Classical and Opera Features

Why I Love… Christmas music



A festive addition to our continuing series. Barry Creasy picks his favourite Christmas tunes.

Pieter Bruegel the Elder: Hunters in the Snow (Image: Wikimedia Commons)

I admit it; I’m coming out with my hands up. I love Christmas music. It may just be because I’ve always loved Christmas (or, more specifically, the lead-up to Christmas), or possibly that so much of the material is vocal (and, as a singer, I’m naturally interested), or it may be that Christmas allows a more focused analysis of its associated musical celebration. But all of the musical output around the season fascinates and delights me; not just King’s ‘Nine Lessons and Carols’ (although the annual radio broadcast is a part of it), but the lengthier compositions written for, or used around the season, the Christmas pop music (no solo artist worth their salt doesn’t produce at least one Christmas album) and all the cheesy croon-fests of yesteryear.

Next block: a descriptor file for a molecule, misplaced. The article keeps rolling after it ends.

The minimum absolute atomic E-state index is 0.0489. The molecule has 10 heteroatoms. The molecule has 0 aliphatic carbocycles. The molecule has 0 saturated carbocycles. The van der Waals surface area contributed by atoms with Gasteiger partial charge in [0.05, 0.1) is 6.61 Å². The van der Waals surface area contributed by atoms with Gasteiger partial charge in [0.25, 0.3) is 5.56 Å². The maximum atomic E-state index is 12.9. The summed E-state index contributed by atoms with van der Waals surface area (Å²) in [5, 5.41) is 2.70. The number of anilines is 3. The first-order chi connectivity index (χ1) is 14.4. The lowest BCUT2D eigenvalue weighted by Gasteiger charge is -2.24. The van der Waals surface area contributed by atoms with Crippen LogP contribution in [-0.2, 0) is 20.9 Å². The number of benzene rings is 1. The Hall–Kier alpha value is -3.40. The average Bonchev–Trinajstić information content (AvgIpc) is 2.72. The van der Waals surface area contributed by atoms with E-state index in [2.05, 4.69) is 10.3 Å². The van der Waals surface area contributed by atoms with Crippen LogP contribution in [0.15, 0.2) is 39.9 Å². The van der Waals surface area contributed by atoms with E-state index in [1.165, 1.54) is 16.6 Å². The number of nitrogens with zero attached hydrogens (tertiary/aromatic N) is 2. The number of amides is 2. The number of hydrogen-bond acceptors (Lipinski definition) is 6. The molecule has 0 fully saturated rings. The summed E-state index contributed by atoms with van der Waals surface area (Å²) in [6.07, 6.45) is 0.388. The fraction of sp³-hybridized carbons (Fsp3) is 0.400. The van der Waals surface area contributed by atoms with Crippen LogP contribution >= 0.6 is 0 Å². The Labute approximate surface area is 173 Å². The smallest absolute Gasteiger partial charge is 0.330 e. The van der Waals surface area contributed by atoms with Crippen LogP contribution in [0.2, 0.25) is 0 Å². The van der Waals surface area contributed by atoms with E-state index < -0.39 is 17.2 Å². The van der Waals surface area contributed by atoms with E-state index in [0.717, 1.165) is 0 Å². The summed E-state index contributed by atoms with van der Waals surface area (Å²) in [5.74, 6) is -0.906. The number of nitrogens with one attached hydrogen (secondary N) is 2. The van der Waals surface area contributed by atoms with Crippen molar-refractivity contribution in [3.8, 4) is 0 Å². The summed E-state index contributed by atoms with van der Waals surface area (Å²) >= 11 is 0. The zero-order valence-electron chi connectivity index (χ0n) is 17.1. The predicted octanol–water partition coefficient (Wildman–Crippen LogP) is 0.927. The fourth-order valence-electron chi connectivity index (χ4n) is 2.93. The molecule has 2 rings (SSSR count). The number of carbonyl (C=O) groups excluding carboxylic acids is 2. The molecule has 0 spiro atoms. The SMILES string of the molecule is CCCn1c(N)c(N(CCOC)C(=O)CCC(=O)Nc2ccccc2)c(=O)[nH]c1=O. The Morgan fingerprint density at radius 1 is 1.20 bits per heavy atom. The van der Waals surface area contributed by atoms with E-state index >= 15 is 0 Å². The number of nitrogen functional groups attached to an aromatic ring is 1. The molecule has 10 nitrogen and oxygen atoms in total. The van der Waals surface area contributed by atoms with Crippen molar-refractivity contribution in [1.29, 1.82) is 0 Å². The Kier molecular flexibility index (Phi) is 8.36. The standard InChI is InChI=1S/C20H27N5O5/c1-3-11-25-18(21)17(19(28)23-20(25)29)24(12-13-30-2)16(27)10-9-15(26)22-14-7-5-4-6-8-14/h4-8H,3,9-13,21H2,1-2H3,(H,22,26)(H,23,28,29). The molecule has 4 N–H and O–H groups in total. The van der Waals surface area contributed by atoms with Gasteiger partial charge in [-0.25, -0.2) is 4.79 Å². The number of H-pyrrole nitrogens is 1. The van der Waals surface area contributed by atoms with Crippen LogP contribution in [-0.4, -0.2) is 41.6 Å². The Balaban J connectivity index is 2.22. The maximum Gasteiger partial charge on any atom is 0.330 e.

I think it’s worth, at this point, reminding the religious purists that, although it’s supposed to be a Christian festival, our mediæval forebears mixed a healthy dose of Yule with their Christmas, and the secular – the pagan, if you will – never really went away (albeit that these days it’s driven by mass commercialism). Carols – with their non-liturgical texts – were traditionally a thing of the streets and taverns, and not of the Church. Indeed, Christmas carols (as opposed to Christmas hymns) started to be sung in churches really only in the late 19th century. In this sense, ‘White Christmas’ is just as traditional as ‘The Coventry Carol’.